How do you solve a problem like Michail Antonio? A player who can absolutely bully centre backs, leads the line well, can hold it up, and can run the channels.
Our all-time Premier League top scorer also creates for others, pops up in the right place at the right time to find a goal, and is a character that seems vital to the team spirit at the club.
But he is also a player who, when he isn’t on it, drops a two out of ten performance which completely derails our whole game.
And it is these types of performances we have been seeing a worryingly high number of in recent weeks.
The newly minted number nine started the season in sensational form. In the first 10 games, he scored seven goals and registered four assists. A goal contribution of over one a game.
However, in the 16 since, he has managed just two goals and a further four assists – roughly a goal contribution of one in three.
He is being outmuscled by centre backs and failing to hold the ball up and get us on the front foot.
He looks like a shell of the man whose stats were amongst the best across Europe’s top leagues in the early part of the season.
So how do we get him back to his best? The answer seems startlingly simple – sign another striker.
Ease the burden on a player who traditionally struggles to complete a full season anyway.
He has played 25 games so far this term across all competitions for West Ham. In the last two seasons in their entirety, he managed only 26 and 27 respectively.
If you factor in his games for Jamaica, he has surpassed that number already. And as we enter the ‘winter break’, Antonio will shoulder his nation’s hopes of World Cup qualification, playing a further three games, taking his number of appearances to 31 by early February.
He has only played more than that in a season six times over his whole 14 year career, and only once in the last five years.
The front man is exhausted and the situation is only going to worsen without an alternative.
But while the solution seems simple, the reality is anything but.
Firstly there are few players who can do what an in-form Antonio can do. We have seen what happens when we put a square peg in the Antonio shaped hole.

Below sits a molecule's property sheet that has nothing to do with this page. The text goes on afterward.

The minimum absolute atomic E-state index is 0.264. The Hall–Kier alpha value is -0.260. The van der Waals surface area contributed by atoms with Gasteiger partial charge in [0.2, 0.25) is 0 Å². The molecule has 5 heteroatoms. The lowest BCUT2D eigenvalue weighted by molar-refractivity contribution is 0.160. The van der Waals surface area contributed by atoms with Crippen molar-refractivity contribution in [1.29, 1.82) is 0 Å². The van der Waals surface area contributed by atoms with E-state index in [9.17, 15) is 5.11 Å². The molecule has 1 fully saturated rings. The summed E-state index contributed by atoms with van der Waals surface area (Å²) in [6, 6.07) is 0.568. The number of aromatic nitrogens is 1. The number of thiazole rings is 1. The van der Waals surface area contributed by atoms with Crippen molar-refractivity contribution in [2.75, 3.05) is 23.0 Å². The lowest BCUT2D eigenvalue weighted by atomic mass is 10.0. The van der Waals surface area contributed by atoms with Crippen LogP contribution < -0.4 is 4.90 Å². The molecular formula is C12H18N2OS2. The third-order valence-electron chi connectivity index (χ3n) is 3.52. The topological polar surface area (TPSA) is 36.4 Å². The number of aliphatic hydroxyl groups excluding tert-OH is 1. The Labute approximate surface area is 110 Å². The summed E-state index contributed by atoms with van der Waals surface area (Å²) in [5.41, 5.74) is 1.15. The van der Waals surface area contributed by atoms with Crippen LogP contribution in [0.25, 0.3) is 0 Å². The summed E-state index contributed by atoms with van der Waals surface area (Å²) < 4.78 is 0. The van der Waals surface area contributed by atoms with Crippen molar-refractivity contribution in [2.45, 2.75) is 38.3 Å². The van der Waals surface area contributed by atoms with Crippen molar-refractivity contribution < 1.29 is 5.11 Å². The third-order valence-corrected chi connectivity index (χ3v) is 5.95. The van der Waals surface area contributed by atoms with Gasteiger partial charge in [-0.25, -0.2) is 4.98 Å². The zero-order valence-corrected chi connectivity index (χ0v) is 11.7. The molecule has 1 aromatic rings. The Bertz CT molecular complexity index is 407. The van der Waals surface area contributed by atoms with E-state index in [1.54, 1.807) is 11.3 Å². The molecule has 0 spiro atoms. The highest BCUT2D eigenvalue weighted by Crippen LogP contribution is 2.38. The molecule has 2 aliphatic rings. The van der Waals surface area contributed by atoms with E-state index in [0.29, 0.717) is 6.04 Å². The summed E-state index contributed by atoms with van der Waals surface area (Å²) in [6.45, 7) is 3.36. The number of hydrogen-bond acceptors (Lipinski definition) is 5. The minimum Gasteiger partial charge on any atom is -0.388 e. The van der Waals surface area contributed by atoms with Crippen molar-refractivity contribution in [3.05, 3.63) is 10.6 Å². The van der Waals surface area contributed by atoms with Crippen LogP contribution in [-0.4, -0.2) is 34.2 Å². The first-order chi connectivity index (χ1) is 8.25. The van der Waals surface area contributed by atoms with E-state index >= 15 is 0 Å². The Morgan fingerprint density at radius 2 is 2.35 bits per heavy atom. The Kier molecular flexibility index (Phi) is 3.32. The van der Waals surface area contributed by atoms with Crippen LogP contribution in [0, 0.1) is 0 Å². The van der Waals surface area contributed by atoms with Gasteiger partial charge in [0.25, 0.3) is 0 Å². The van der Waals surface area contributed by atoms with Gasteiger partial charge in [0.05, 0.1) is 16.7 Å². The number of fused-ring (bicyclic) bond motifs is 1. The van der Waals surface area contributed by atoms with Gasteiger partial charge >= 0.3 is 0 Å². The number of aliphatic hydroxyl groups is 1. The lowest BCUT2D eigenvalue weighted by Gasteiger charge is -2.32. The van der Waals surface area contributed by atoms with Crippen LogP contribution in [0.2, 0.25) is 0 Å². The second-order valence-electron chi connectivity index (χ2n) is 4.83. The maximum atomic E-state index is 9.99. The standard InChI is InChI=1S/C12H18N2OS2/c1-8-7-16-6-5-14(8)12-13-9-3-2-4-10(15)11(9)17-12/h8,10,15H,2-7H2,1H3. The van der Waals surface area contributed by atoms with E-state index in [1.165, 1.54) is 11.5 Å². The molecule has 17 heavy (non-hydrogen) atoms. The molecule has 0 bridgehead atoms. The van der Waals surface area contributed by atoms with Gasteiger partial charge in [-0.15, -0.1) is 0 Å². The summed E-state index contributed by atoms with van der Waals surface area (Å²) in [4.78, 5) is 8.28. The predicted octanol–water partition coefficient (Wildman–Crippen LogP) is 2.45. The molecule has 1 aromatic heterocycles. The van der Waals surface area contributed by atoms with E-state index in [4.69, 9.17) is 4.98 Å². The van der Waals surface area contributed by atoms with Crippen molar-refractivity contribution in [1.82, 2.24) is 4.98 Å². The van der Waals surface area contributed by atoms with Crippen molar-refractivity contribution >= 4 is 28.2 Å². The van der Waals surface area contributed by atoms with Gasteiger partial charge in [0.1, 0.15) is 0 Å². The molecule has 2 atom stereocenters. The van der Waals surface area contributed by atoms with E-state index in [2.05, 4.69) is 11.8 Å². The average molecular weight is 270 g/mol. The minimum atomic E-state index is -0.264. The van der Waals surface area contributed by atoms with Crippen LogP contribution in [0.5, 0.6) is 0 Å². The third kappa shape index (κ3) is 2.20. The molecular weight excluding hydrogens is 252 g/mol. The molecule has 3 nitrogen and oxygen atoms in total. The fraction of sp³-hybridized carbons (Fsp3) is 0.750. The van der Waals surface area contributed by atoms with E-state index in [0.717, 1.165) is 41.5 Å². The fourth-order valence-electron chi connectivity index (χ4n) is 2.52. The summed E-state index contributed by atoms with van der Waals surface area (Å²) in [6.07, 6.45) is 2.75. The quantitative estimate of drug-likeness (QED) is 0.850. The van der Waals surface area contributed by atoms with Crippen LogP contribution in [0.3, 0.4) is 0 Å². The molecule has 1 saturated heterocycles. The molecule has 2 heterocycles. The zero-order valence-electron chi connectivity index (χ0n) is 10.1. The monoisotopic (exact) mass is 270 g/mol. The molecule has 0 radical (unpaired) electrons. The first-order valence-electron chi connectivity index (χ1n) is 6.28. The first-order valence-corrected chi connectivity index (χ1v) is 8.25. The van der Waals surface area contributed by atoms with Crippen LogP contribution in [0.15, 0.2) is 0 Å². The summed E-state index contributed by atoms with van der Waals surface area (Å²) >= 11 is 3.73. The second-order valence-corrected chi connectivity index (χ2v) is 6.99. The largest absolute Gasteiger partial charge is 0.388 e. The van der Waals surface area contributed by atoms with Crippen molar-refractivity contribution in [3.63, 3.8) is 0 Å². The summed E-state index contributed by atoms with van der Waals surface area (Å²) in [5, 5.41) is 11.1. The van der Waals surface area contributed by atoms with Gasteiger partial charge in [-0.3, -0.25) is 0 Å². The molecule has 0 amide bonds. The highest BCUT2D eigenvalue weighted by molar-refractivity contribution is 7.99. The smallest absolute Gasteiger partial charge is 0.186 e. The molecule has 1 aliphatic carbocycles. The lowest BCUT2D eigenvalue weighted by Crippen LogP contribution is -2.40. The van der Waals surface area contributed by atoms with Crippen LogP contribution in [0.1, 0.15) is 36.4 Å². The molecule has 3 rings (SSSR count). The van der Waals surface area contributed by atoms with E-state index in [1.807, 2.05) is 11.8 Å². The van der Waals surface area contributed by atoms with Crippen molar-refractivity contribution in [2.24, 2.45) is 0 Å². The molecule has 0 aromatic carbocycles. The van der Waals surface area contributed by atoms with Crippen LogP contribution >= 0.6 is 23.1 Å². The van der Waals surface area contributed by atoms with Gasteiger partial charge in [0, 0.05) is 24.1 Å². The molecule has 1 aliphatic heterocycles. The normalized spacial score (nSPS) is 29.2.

Haller’s tenure as our striker and his subsequent resurgence at Ajax is a timely reminder that playing style and the right strategic fit is crucial for a forward to thrive.
There simply aren’t many strikers who offer what the man from Wandsworth does, and even fewer who fit the bill within our budget, especially in January.
It’s all well and good for us fans saying ‘just spend what the selling club wants’, but we have limited funds and striker isn’t the only position in which we lack depth.
You could argue that the new striker doesn’t need to match Michail’s attributes, that a new forward, with a different playing style, gives us an alternative approach and means we can play a different way.
But that is a risk, our game plan centres so much on his very specific skill set. Do we really want to rock the boat that Moyes is attempting to navigate into Europe for a second season? We have a system that, for the most part, works. What if plan B isn’t as effective?
We may say: ‘Just get someone in – anyone is better than nothing’ but Yarmolenko exists as proof that that just isn’t true.
But maybe there are other solutions within the club that should have been utilised before we hit this wall.
Sonny Perkins is an option, but despite an impressive season for the u23s, the 17-year-old has only recently converted from midfield to centre forward.
Is it fair to ask him to continue his learning curve whilst also making the step up to the Premier League proper and shoulder the responsibility of getting the goals we need to take a European spot?
Ideally he could have been bloodied more with substitute appearances here and there, but a Europa League game and a sub appearance against Leeds aside, Moyes hasn’t felt comfortable enough in games to do so.
With Benrahma returning from the AFCON, and with Vlasic finding some semblance of form, maybe the answer is to play Bowen centrally.
He deputised for Antonio when he was suspended and could do so for a few games just to help his team mate rest his legs – but you then lose the England hopeful’s threat from wide and risk burning him out instead.
Regardless of the method Moyes prescribes, if we are to maintain any momentum in our march for Europe, fixing Antonio is a problem we need to solve – and quickly.